Construction on Owensboro-Daviess County Regional Airport's new $5 million fire station -- technically the Aircraft Rescue & Firefighting Facility— should begin his month, Airport Manager Bob Whitmer said recently.
It's expected to be completed in late 2018 or early 2019, he said.
ARC Construction of Evansville won the contract Nov. 3, underbidding two other contractors.
Whitmer said the 11,875-square-foot building meets all Federal Aviation Administration regulations.
It's designed to "last a minimum of 40 years," he said.
The new station will meet FAA requirements for Owensboro's existing commercial air service, as well as any that the airport may attract over the next four decades, Whitmer said.
Last summer, when the airport board opened bids for the project, they found that the lowest of the six bids received was 28 percent over the $4.3 million allocated for the new station.
Whitmer said the board sliced nearly 7,000 square feet from the 18,555-square-foot dimensions that the FAA recommended for the station, hoping to cut the price from the $5.4 million bid received earlier.
But it's still big enough for what the Daviess County Fire Department needs, Chief Dwane Smeathers said.
"The FAA had given us a circular telling us what we needed," he said. "But some of it was overkill to start with. We had designed a lot more than we needed. We'll still have a very nice facility with a lot more room than we have now. It'll still be our largest fire station."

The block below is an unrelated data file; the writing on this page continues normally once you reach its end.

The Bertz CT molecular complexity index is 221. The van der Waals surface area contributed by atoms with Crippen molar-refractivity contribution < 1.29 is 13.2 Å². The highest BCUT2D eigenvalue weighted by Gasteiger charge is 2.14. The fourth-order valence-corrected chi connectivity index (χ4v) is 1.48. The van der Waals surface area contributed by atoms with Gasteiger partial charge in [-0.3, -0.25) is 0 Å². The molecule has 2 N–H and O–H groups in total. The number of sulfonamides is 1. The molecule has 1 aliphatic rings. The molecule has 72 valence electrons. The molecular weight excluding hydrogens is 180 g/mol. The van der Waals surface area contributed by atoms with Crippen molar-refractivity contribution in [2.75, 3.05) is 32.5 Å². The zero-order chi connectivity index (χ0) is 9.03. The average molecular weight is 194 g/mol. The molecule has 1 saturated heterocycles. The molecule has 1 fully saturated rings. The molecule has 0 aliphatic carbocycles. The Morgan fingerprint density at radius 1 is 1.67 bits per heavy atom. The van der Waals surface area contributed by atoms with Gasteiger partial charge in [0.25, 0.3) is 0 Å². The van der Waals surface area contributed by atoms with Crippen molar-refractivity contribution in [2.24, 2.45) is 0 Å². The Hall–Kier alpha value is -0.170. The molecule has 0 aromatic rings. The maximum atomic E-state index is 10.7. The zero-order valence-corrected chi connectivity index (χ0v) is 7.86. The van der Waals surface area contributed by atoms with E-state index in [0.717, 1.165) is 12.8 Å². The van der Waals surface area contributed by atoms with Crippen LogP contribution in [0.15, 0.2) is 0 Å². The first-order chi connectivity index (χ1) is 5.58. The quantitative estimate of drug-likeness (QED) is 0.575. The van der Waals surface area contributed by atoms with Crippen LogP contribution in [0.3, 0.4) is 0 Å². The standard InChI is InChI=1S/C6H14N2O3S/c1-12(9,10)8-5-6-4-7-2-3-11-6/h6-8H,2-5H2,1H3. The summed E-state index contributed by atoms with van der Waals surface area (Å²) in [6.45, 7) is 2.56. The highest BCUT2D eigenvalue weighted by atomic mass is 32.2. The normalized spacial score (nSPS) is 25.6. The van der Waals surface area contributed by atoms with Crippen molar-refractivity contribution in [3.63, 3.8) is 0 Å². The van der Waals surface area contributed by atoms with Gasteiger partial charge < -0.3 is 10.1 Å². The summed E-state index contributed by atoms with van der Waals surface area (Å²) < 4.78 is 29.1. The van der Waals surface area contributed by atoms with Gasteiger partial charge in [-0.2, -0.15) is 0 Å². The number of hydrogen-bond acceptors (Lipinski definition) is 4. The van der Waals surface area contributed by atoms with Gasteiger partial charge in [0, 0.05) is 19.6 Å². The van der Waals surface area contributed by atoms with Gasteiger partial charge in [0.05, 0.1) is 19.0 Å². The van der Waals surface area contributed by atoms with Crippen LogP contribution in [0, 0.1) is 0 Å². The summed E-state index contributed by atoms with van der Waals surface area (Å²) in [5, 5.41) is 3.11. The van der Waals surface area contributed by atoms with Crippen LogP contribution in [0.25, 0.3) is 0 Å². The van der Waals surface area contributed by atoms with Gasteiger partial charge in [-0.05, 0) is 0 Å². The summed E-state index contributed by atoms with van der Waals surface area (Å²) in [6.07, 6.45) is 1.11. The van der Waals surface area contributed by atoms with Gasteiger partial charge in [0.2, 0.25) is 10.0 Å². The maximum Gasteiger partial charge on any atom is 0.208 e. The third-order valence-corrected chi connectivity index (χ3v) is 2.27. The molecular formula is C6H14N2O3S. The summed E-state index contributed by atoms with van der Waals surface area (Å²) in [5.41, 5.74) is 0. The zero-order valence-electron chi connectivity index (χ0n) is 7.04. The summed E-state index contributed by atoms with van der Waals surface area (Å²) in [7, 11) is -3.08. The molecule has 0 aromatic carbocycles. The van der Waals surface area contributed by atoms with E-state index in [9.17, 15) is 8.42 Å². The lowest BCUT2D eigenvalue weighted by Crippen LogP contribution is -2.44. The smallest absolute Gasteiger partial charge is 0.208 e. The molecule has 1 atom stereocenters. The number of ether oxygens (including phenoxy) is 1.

Plans call for a three-story training tower and a mezzanine for training firefighters in aircraft rescue.
"It's very much needed," Smeathers said. "Everything about it is mandated by the Federal Aviation Administration. There's a 130-something-page book on all the specifications."
The impetus for the new fire station and aircraft rescue training is the 177-passenger jets that Allegiant Air has been flying into Owensboro since 2009.
The training tower, Smeathers said, will be the county's first.
"It will have an airplane door that we'll go through for training on rescuing passengers from a plane," he said.
The Owensboro Fire Department has a training tower at 14th and Daviess streets.
"It will be a multiuse tower," Smeathers said of the county's tower. "We'll use it for rope rescue training, among other things."
The back of the building behind the tower will have a second-floor mezzanine, which will be fitted with airplane seats so firefighters can practice rescuing passengers from an aircraft, he said.
With increased living space at the station, Smeathers said, he hopes to add more firefighters in the future.
"We don't have any plans now," he said. "But eventually, I'd like to add one on each of the three shifts."
The current station was built in 1973.
Whitmer said because of the airport's reinforced 8,000-foot runway and parallel taxiways "and because of relocating the Kentucky National Guard Center to airport property, the airport has been identified as the emergency response location for western Kentucky in case of a major disaster such as an earthquake."
He said, "With Daviess County having a rescue and firefighting facility, which is seismic rated, the people of Daviess County and Owensboro will be even better prepared."
The new station will be about 100 yards from the existing station, Smeathers said.
It will be near the airport's long-term parking area and Modern Welding's hangar, he said.
Keith Lawrence, 270-691-7301, email@example.com